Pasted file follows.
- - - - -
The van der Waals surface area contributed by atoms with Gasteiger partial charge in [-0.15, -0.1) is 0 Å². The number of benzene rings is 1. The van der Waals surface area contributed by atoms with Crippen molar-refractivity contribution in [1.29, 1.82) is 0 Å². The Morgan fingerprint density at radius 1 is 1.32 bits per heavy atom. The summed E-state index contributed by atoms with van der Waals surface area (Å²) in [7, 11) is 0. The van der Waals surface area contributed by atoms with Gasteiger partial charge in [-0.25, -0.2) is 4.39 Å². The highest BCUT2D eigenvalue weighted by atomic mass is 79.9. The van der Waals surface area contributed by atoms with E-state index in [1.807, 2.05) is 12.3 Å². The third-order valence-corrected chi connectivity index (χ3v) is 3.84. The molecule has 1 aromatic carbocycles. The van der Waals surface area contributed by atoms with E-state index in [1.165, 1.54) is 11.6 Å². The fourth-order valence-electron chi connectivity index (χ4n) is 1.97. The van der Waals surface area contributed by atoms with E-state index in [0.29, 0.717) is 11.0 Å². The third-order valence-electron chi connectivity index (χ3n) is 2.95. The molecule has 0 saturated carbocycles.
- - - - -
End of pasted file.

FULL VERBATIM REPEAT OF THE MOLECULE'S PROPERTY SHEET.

The van der Waals surface area contributed by atoms with Gasteiger partial charge in [-0.15, -0.1) is 0 Å². The number of benzene rings is 1. The van der Waals surface area contributed by atoms with Crippen molar-refractivity contribution in [1.29, 1.82) is 0 Å². The Morgan fingerprint density at radius 1 is 1.32 bits per heavy atom. The summed E-state index contributed by atoms with van der Waals surface area (Å²) in [7, 11) is 0. The van der Waals surface area contributed by atoms with Gasteiger partial charge in [-0.25, -0.2) is 4.39 Å². The highest BCUT2D eigenvalue weighted by atomic mass is 79.9. The van der Waals surface area contributed by atoms with E-state index in [1.807, 2.05) is 12.3 Å². The third-order valence-corrected chi connectivity index (χ3v) is 3.84. The molecule has 1 aromatic carbocycles. The van der Waals surface area contributed by atoms with E-state index in [1.165, 1.54) is 11.6 Å². The fourth-order valence-electron chi connectivity index (χ4n) is 1.97. The van der Waals surface area contributed by atoms with E-state index in [0.29, 0.717) is 11.0 Å². The third-order valence-electron chi connectivity index (χ3n) is 2.95. The molecule has 0 saturated carbocycles.